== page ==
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Teams Describe Mutations Tied to Lower Triglyceride Levels, Reduced Coronary Artery Disease Risk

NEW YORK (GenomeWeb) – In a pair of studies published online last night in the New England Journal of Medicine, independent research teams described mutations that appear to alter coronary artery disease risk factors.

Those involved in the research are hopeful that the newly identified glitches, which included apparently protective mutations to the angiopoietin-like 4-coding gene ANGPTL4, may help untangle coronary artery disease biology and come up with new treatments for preventing coronary artery disease.

In particular, both teams suspect that there may be a benefit to focusing on a broader pathway containing lipoprotein lipase, a triglyceride-chopping enzyme inhibited by ANGPTL4's gene product and a handful of other proteins. Though LPL activation has been linked to lower-than-usual blood triglyceride levels in the past, the new studies hammer home the potential importance of this triglyceride shift in coronary artery disease risk.

"Now we're understanding that triglycerides are causal, and I think it's going to be a different path for treating … coronary disease," Nathan Stitziel, a Washington University cardiologist, medicine and genetics research, and co-corresponding author on one of the studies, told GenomeWeb.

"[Low-density lipoprotein (LDL) cholesterol] is accepted as a modifiable risk factor for coronary disease," said Regeneron Genetics Center researcher Frederick Dewey, co-first author on the other NEJM paper. "What's been less clear, despite the epidemiological connection between triglycerides and HDL [cholesterol] and coronary disease is whether that risk factor, if modified could lead to a reduction in coronary disease risk."

"This builds a case for additional cholesterol fractions, triglyceride fractions, that might be implicated in coronary disease risk beyond LDL [cholesterol] and points to what we view as a new therapeutic opportunity in the reduction of risk for coronary disease that's … parallel to the therapies that currently exist that target LDL [cholesterol]."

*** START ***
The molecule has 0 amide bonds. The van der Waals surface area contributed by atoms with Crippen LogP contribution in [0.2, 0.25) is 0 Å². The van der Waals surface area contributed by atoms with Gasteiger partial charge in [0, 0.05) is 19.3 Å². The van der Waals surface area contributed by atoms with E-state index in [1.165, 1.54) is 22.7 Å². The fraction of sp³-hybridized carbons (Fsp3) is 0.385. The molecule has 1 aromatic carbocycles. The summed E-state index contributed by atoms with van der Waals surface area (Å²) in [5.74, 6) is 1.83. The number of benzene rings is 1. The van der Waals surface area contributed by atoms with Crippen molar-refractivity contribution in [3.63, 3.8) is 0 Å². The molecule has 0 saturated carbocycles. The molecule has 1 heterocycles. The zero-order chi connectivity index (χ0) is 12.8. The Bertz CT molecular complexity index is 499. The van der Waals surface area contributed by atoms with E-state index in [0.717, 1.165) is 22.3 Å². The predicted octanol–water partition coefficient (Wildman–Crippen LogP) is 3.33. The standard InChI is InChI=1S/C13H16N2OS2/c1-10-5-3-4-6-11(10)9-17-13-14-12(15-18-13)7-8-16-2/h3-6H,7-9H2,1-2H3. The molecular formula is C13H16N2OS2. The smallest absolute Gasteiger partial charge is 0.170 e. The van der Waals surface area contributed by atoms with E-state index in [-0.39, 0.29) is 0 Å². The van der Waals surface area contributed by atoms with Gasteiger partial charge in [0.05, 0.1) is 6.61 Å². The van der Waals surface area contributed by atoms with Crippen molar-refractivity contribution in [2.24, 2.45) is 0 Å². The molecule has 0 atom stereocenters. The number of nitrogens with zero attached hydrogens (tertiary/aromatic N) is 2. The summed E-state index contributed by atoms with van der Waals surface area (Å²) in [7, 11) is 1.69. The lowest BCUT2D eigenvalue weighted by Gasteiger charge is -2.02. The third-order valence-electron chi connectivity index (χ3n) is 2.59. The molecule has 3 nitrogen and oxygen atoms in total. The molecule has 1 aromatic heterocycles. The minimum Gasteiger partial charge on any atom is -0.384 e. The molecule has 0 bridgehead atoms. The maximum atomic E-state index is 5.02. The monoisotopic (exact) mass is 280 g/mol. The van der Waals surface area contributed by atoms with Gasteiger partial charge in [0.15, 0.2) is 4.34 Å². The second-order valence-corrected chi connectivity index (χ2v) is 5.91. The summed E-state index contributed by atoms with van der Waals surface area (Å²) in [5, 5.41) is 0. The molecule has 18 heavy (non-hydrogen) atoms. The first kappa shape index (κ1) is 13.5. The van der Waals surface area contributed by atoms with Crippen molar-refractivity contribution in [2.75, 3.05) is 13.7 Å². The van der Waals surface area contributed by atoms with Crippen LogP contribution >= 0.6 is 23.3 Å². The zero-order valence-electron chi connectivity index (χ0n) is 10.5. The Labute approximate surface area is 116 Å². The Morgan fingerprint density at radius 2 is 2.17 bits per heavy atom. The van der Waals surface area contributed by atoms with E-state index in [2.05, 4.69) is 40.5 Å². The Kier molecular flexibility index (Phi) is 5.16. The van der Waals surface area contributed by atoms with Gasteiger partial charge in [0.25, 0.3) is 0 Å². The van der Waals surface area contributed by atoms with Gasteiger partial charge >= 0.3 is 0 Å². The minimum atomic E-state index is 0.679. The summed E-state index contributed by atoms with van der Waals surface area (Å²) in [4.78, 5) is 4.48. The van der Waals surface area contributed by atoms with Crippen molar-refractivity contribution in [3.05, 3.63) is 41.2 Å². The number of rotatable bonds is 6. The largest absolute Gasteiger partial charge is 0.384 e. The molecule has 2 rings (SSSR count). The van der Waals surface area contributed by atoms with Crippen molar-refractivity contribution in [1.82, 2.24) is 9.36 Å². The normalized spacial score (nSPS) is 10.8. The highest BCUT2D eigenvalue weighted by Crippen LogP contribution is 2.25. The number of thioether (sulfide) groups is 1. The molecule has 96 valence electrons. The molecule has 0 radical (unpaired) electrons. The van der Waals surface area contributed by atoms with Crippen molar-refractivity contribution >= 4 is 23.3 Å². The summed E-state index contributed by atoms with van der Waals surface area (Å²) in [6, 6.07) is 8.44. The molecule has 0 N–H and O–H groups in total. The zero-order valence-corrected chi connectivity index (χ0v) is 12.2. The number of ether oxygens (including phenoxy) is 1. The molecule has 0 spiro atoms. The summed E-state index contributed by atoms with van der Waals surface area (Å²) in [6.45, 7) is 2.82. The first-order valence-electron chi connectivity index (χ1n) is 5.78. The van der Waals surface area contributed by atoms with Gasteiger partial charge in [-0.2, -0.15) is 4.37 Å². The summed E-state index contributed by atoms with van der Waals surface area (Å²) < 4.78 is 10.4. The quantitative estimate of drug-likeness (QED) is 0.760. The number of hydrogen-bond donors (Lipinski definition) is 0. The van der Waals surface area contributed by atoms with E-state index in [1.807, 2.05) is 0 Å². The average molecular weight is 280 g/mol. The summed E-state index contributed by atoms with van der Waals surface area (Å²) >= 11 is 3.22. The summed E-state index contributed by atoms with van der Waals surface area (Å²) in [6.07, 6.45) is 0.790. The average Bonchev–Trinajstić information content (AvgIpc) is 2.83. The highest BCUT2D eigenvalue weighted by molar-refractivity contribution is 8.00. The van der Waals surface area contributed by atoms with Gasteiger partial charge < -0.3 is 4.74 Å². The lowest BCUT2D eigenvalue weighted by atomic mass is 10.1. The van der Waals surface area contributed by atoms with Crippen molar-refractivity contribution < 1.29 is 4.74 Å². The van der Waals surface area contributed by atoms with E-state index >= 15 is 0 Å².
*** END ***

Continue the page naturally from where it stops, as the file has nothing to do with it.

For the first of the studies, Washington University's Stitziel and colleagues did array-based genotyping on 42,335 individuals with coronary artery disease and 78,240 without, focusing on around 54,000 variants in protein-coding sequences from more than 13,700 genes.

Comparing cases and controls, the team identified coronary artery disease associations for low-frequency variants in two genes, LPA and PCSK9, linked to the condition through past studies of common variants. But they also identified potential associations for low-frequency, missense mutations affecting a dozen other genes.

After attempting to verify these new associations with data from the discovery cohort and genotypes for tens of thousands more cases and controls, the researchers were left with low-frequency, missense mutations affecting two genes: SVEP1 and ANGPTL4.

When it scoured available epidemiological data for clues to the functions of one of the coronary artery disease-associated glitches in ANGPTL4, the group found that the mutation coincided with lower-than-usual triglyceride levels and elevated high-density lipoprotein (HDL) cholesterol levels — a finding confirmed through a follow-up search for loss-of-function ANGPTL4 mutations in almost 14,000 thousand myocardial infarction cases or controls.

Though rare overall, loss-of-function ANGPTL4 changes were far more common in unaffected controls than in the heart disease group, for example, turning up in nine of 6,924 myocardial infarction patients, but 19 of 6,834 individuals without. On average, these loss-of-function alleles coincided with a 35 percent dip in blood plasma triglyceride levels.

This effect seemed to depend on lipoprotein lipase, the enzyme inhibited by ANGPTL4's protein product, the researchers explained, since a gain of function glitch in the LPL gene seemed to dial down coronary artery disease risk and a loss-of-function LPL mutation apparently made individuals more prone to the disease.